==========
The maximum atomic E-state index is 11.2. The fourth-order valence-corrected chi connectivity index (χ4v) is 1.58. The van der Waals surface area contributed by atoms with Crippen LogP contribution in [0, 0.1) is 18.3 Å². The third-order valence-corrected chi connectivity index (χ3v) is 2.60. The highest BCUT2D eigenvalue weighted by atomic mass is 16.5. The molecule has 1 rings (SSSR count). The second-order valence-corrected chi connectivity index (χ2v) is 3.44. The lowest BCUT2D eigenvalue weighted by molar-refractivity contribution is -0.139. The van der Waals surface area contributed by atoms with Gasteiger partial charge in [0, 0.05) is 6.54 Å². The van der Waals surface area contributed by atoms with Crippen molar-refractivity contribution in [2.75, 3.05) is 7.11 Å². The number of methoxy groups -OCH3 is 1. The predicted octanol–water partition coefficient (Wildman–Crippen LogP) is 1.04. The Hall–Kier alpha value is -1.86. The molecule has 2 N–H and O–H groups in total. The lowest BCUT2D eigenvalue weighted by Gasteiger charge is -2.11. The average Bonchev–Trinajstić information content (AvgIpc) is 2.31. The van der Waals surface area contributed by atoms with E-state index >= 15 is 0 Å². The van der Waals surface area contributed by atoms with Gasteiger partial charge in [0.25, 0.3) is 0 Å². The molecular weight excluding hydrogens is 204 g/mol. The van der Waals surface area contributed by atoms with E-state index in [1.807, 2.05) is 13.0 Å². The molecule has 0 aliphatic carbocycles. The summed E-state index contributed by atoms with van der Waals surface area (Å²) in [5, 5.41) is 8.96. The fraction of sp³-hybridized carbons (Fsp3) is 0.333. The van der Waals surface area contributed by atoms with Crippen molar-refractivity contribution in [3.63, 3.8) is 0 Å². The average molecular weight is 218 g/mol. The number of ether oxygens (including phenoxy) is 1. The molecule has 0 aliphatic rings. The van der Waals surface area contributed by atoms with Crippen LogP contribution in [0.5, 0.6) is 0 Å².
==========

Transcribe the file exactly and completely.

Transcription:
The maximum atomic E-state index is 11.2. The fourth-order valence-corrected chi connectivity index (χ4v) is 1.58. The van der Waals surface area contributed by atoms with Crippen LogP contribution in [0, 0.1) is 18.3 Å². The third-order valence-corrected chi connectivity index (χ3v) is 2.60. The highest BCUT2D eigenvalue weighted by atomic mass is 16.5. The molecule has 1 rings (SSSR count). The second-order valence-corrected chi connectivity index (χ2v) is 3.44. The lowest BCUT2D eigenvalue weighted by molar-refractivity contribution is -0.139. The van der Waals surface area contributed by atoms with Gasteiger partial charge in [0, 0.05) is 6.54 Å². The van der Waals surface area contributed by atoms with Crippen molar-refractivity contribution in [2.75, 3.05) is 7.11 Å². The number of methoxy groups -OCH3 is 1. The predicted octanol–water partition coefficient (Wildman–Crippen LogP) is 1.04. The Hall–Kier alpha value is -1.86. The molecule has 2 N–H and O–H groups in total. The lowest BCUT2D eigenvalue weighted by Gasteiger charge is -2.11. The average Bonchev–Trinajstić information content (AvgIpc) is 2.31. The van der Waals surface area contributed by atoms with E-state index >= 15 is 0 Å². The van der Waals surface area contributed by atoms with Gasteiger partial charge in [0.25, 0.3) is 0 Å². The molecular weight excluding hydrogens is 204 g/mol. The van der Waals surface area contributed by atoms with E-state index in [1.807, 2.05) is 13.0 Å². The molecule has 0 aliphatic carbocycles. The summed E-state index contributed by atoms with van der Waals surface area (Å²) in [5, 5.41) is 8.96. The fraction of sp³-hybridized carbons (Fsp3) is 0.333. The van der Waals surface area contributed by atoms with Crippen molar-refractivity contribution in [3.63, 3.8) is 0 Å². The average molecular weight is 218 g/mol. The number of ether oxygens (including phenoxy) is 1. The molecule has 0 aliphatic rings. The van der Waals surface area contributed by atoms with Crippen LogP contribution in [0.5, 0.6) is 0 Å².